Bubble Continuous Positive Airway Pressure for Children With Severe Pneumonia in Mali, Africa
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|ClinicalTrials.gov Identifier: NCT03944551|
Recruitment Status : Terminated (Participant mortality rates were higher than expected.)
First Posted : May 9, 2019
Last Update Posted : June 9, 2020
This study is being conducted in Mali, Africa.
Pneumonia is a respiratory infection of the lungs caused by bacteria or virus. Some children can develop signs of severe pneumonia and as a result, have difficulty breathing and low levels of oxygen in the blood. In some cases this can progress to death. Patients with signs of severe pneumonia require admission to the hospital for treatment and the treatment includes delivery of oxygen. Currently, in the hospital, oxygen is available for delivery by nasal cannula to children. In this case, oxygen is given through a small plastic tube which delivers oxygen through the nose. However, the amount of oxygen that can be given is limited because of the size of the tube and the amount of oxygen that can go through. However, a new device known as the bubble CPAP machine delivers oxygen through the nose in a way that helps the airways to stay open. This is known to provide better support to children less than 1 year of age who have difficulty breathing with signs of severe pneumonia. The purpose of this study is to evaluate the effectiveness of bubble CPAP in Children up to 5 years of age with with signs of severe pneumonia.
|Condition or disease||Intervention/treatment||Phase|
|Pneumonia||Device: Bubble CPAP Other: Standard Therapy||Not Applicable|
This study includes two cohorts. One cohort will participate in an interventional clinical trial and the other cohort will participate in an observational study.
The first cohort will include 600 children with signs of severe pneumonia, 1 year up to 5 years of age. Signs of severe pneumonia include fast breathing, difficulty breathing and who are very sick (not able to drink, vomiting, having seizures, are very sleepy or with severe malnutrition). Two out of every three children will receive oxygen with the bubble CPAP and one out of every three children will receive treatment with oxygen with regular nasal cannula. The treatment assignment will be determined randomly. We will follow up participants during their entire hospitalization. During this time we will collect information on the child's illness, test results and treatment.
The second cohort will include 450 children with signs of severe pneumonia, under 1 year of age. In Mali, bubble CPAP is currently given as standard of care (when possible) for children with signs of severe pneumonia, under 1 year of age; therefore, children in this cohort will already be receiving bubble CPAP as standard of care prior to enrollment. The only research activities will be to follow the children during their hospitalization and collect information about their clinical condition, test results, treatment and the amount of oxygen required during the hospital admission.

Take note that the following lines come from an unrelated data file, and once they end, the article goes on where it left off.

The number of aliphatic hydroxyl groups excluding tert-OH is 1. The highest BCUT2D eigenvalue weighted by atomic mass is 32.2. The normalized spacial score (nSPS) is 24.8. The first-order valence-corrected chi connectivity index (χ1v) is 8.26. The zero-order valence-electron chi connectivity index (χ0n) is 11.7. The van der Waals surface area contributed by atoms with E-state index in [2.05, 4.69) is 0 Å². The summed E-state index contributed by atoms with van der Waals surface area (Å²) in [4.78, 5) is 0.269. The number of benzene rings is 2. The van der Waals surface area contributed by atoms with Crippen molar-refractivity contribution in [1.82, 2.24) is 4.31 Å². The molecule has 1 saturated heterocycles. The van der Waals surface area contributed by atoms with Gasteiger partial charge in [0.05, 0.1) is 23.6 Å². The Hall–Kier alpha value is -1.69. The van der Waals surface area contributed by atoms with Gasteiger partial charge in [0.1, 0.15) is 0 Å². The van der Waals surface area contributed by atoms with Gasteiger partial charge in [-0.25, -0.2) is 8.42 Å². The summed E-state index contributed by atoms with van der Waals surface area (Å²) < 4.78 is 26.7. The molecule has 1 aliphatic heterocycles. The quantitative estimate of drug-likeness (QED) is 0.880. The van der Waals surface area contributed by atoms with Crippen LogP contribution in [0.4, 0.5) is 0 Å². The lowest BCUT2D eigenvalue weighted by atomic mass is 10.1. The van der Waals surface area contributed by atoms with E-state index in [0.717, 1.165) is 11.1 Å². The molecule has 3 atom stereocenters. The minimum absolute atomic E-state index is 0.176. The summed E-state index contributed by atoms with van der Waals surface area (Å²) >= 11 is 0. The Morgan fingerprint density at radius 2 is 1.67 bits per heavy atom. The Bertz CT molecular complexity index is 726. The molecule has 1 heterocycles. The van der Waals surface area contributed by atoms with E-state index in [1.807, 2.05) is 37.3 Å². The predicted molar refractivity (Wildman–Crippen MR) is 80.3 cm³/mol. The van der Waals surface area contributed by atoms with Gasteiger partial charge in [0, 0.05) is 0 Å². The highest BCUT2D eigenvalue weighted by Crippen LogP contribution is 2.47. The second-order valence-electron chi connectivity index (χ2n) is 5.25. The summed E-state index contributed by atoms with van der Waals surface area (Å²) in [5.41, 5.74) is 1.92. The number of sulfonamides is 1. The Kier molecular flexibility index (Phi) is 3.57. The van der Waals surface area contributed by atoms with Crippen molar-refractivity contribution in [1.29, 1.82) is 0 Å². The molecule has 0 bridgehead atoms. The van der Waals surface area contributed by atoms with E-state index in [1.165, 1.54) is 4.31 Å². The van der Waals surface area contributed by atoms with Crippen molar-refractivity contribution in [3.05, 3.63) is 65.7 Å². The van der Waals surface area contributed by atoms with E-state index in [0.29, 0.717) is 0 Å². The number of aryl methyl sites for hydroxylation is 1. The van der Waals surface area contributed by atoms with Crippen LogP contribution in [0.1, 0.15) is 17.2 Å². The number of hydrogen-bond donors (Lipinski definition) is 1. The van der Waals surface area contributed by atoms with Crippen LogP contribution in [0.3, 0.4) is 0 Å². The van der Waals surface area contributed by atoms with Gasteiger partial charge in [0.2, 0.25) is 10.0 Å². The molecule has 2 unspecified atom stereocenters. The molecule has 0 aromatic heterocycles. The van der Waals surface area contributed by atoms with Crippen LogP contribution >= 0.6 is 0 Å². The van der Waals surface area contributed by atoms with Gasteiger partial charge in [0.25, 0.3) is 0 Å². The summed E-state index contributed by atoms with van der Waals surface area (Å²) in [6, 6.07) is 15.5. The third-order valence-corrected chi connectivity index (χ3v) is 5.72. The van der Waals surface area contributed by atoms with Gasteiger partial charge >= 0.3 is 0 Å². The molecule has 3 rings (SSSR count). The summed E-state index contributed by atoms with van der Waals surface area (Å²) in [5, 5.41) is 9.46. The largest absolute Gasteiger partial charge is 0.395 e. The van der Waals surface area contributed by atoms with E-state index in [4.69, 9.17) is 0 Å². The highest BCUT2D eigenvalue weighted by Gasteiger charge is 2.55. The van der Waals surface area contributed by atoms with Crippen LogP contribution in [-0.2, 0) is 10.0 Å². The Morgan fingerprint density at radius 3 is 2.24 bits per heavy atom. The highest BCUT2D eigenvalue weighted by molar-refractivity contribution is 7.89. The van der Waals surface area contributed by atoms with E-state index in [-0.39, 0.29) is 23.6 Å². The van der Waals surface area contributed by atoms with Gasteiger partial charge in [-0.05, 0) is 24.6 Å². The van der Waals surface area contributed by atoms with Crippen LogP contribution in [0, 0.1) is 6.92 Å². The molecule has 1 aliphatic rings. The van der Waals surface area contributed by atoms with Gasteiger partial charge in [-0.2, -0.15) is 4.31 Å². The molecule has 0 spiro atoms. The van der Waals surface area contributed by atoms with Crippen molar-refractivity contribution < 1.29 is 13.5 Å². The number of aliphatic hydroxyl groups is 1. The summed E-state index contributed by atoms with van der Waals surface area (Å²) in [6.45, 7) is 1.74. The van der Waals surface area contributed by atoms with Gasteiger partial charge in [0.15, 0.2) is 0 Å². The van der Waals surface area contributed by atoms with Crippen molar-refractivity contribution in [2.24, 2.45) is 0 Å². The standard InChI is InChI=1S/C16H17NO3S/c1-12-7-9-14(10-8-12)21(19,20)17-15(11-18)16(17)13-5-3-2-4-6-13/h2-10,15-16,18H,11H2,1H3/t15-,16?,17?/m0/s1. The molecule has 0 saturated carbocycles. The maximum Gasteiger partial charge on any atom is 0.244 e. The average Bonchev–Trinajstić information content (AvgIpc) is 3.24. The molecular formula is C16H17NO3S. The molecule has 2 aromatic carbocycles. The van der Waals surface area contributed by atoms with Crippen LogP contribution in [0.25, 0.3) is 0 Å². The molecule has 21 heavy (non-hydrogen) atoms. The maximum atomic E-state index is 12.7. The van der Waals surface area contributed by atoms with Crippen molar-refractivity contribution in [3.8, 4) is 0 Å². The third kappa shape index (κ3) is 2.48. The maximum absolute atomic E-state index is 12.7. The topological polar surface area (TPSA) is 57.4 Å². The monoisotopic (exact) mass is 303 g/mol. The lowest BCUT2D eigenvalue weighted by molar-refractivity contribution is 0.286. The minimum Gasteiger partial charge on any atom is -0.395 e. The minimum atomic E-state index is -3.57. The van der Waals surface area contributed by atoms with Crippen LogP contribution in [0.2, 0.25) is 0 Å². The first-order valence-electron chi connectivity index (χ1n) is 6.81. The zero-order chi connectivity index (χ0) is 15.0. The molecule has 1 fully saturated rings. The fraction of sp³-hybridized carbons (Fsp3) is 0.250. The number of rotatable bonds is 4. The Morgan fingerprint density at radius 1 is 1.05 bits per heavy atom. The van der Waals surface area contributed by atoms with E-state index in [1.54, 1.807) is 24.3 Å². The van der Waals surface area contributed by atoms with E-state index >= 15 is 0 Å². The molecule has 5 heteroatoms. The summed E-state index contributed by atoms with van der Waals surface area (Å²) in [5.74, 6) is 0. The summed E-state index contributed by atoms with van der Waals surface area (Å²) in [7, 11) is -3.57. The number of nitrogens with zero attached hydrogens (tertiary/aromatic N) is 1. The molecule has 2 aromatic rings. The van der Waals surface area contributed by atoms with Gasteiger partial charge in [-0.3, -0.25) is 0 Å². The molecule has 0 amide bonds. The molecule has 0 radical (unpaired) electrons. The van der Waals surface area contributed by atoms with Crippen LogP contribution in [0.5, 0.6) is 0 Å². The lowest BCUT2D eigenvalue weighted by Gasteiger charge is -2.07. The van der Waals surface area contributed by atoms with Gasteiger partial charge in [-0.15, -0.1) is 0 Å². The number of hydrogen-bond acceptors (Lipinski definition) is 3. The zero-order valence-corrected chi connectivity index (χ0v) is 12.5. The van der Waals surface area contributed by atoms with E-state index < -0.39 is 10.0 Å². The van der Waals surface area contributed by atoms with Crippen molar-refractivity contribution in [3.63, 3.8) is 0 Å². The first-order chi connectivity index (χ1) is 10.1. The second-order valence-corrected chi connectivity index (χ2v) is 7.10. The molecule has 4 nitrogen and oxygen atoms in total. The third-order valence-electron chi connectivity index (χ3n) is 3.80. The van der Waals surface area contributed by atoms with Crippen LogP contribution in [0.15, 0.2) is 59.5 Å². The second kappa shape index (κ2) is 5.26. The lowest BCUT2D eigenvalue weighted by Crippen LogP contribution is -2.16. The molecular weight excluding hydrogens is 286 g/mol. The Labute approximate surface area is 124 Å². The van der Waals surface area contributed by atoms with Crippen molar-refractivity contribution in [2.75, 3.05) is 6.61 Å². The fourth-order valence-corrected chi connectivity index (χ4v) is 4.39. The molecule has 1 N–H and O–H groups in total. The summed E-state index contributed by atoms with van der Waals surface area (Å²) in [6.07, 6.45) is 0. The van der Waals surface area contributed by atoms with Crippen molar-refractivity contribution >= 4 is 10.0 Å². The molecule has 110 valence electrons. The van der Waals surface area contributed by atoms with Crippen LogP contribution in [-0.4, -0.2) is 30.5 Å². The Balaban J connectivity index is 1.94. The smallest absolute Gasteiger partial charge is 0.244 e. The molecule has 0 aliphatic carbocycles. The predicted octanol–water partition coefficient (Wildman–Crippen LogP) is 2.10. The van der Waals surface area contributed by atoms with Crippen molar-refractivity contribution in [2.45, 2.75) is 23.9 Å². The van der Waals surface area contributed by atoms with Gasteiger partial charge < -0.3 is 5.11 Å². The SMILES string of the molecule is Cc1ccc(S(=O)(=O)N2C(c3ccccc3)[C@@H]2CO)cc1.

The remainder of the information in this ClinicalTrials.gov registration will refer only to the Intervention Cohort.
|Study Type :||Interventional (Clinical Trial)|
|Actual Enrollment :||13 participants|
|Intervention Model:||Parallel Assignment|
|Intervention Model Description:||This is an unblinded, age-stratified, randomized trial with a 2:1 allocation ratio.|
|Masking:||None (Open Label)|
|Official Title:||Use of Bubble Continuous Positive Airway Pressure (bCPAP) With High Flow Settings in Treatment of Respiratory Distress Secondary to Signs of Severe Pneumonia in Pediatric Patients in Mali|
|Actual Study Start Date :||September 26, 2019|
|Actual Primary Completion Date :||September 30, 2019|
|Actual Study Completion Date :||September 30, 2019|
|Experimental: Bubble CPAP||
Device: Bubble CPAP
Those assigned to the bCPAP group will receive a Total flow oxygen at a rate of 2 liters per kilogram to a maximum of 10 liters per minute using the appropriate nasal prongs for the age and size of the patient. The positive end-expiratory pressure (PEEP) provide by bCPAP will start at 8cm HO2. The FIO2 will be adjusted to obtain a saturation of oxygen of 90% or greater.
Other: Standard Therapy
For patients in the standard therapy group, oxygen will be delivery by nasal cannula at a flow rate of 4 Liters per minute. If a patient in the standard group after 1 hour of treatment still has a SpO2 < 90% or meeting criteria of treatment failure the patient will be move from the standard therapy group to the bCPAP group.
- Treatment failure rate [ Time Frame: 2 hours ]
We define treatment failure as the occurrence of any two or more of the following clinical criteria 2 hour after initiation of an intervention:
- Severe hypoxemia (Saturation of oxygen SpO2 <85%) after being on one of the study groups treatments for 2 hours
Increased in respiratory rate by any amount or if respiratory rate remains unchanged after initiation of treatment as follow:
- ≥ 40 breath/min in a child aged 12-23 months
- ≥ 30 breaths/min in a child aged 2-5 years
- Signs of persistent severe respiratory distress defined as head nodding, severe chest indrawing, stridor, apnea, nasal flaring and or grunting.
- Dies while in the hospital.
- Mortality rate [ Time Frame: Through hospital discharge, an average of 1 week ]The difference in mortality between the standard therapy group vs bCPAP group at the time of discharge.
To learn more about this study, you or your doctor may contact the study research staff using the contact information provided by the sponsor.
Please refer to this study by its ClinicalTrials.gov identifier (NCT number): NCT03944551
|Center for Vaccine Development - Mali|
|Principal Investigator:||Adnan T Bhutta, MBBS||University of Maryland, Baltimore|